So, how long do you think I’m going to be here?” I asked the physical therapists who were evaluating me. The night before, I’d been admitted to the rehabilitation facility after spending eight days in the hospital with a rare autoimmune condition called transverse myelitis.
The two young women, both about my age, looked at each other, slightly startled, then back at me. “Most people don’t ask,” one of them said.
“Well, I need something to go on. Nobody’s given me any idea.” At one point in my hospitalization, I had been completely paralyzed from the neck down, due to swelling in my spine. I arrived at rehab having regained the use of my arms but not my legs. Not only had no one told me how long I would be hospitalized; I wasn’t even sure if I would walk again.
“You really want to know?” the other therapist asked.
“Well, to be honest, you have only trace movement in your legs. I think you may be here about eight weeks ...”
“I put ‘12,’” the first one interjected.
“And even then, I think there’s a good chance you’ll be going home in a wheelchair,” the other concluded.
Tears welled up in my eyes. I swallowed over and over, trying to get the lump in my throat to go away. “Well, thanks for being honest,” I said, wiping a tear from my cheek and taking a deep breath.
“Nothing is for certain,” the first therapist offered. “We don’t know much about what happened to you, but things could change. That’s just what we’re expecting at this point.”
An hour or two later, my dad came for his regular evening visit. I told him about the assessment, including the realization that I might spend the rest of my life in a wheelchair. “You know, if the Lord wants me to walk, I’ll be able to get up and walk tomorrow,” I said. “But if He doesn’t, no amount of wanting will ever change anything.”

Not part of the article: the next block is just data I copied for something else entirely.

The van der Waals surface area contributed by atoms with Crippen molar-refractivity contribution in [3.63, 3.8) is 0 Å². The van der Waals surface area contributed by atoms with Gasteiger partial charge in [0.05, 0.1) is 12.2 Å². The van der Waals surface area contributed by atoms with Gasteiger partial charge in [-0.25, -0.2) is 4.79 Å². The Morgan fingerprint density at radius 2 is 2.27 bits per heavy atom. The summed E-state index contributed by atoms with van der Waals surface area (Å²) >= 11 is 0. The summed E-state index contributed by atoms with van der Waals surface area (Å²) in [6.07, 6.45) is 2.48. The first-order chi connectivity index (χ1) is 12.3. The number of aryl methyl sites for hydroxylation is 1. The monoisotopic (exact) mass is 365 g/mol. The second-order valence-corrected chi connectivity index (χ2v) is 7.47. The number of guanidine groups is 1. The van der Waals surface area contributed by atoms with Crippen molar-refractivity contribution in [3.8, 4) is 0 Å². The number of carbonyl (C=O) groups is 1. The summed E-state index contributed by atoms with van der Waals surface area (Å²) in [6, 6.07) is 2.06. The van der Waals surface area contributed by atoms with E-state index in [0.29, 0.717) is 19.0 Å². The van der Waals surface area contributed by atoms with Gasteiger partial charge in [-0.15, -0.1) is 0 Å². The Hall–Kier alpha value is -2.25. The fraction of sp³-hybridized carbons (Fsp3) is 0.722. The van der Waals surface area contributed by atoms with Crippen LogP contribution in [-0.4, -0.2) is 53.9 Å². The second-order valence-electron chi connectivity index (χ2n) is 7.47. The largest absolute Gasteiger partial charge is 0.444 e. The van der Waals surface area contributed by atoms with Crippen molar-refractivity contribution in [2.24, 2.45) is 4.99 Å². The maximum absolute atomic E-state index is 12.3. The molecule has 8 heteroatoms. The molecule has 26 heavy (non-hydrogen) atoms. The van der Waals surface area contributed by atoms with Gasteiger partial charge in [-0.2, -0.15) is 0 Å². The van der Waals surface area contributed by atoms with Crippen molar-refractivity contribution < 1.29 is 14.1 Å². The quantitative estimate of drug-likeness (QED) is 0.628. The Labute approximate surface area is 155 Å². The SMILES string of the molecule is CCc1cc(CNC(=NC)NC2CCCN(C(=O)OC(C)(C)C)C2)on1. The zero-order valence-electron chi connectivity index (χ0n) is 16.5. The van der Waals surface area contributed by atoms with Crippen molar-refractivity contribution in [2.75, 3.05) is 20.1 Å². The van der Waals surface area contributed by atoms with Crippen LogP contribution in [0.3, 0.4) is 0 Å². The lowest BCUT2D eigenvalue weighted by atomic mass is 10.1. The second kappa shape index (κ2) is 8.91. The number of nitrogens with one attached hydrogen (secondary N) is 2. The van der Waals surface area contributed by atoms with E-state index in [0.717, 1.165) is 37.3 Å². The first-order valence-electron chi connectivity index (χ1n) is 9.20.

But remarkably, the next day I did begin to walk. It wasn’t a “pick up your mat and walk” kind of miracle. But first a little wiggling in my toes, followed by movement in my ankles and knees, followed by standing and using a walker. I went home a few days later and trudged through pain and physical therapy for months. After a lot of hard work and prayer, God restored me.
“Don’t let my hope rest in a good outcome,” I’ve often prayed to the Lord while waiting for the phone call, “unless You promise a good outcome every time.”
But not because I had prayed for a miracle. In fact, I never remember asking the Lord to let me walk again. What I prayed for most was greater faith. I knew I couldn’t deal with the difficulties of a hospital stay and recovery unless the Lord gave me faith to match the needs of the day. That’s what I prayed for. And that’s what I asked others to pray for as well.
Since then, I’ve been restored many times when I didn’t ask to be: three more occasions of paralysis from what became recurrent transverse myelitis, and later from multiple battles with stage four cancer. In each case, I longed for complete healing, and I let the Lord know that in prayer. But I was hesitant to ask for it, because physical restoration—a wonderful and welcome blessing—is at best temporary. No amount of past healing and recovery can avert injury, illness, aging, or death.
I’ve often wondered about the people Jesus raised from the dead. The widow’s son, Jairus’s daughter, Lazarus—how long was it until they died a second time? And how many of those days did they spend worrying about what that death would be like?
As a four-time cancer survivor, I’m regularly tested for signs of a recurrence. Thankfully, test results from the last dozen or so of my three-month checkups have all come back negative. The long stretch of good health doesn’t make waiting for those reports much easier, though. I worry about what the next battle will be. But I also fear that good health now will give me false reassurance for the future. “Don’t let my hope rest in a good outcome,” I’ve often prayed to the Lord while waiting for the phone call, “unless You promise a good outcome every time.”
Jesus isn’t going to make that promise, however. Instead, as we face the uncertainty of rising and falling and rising again, He offers us something better: “I will be with you.”
This is our ultimate restoration: God’s presence. It’s a promise we can count on for eternity.
Photograph by Darren Braun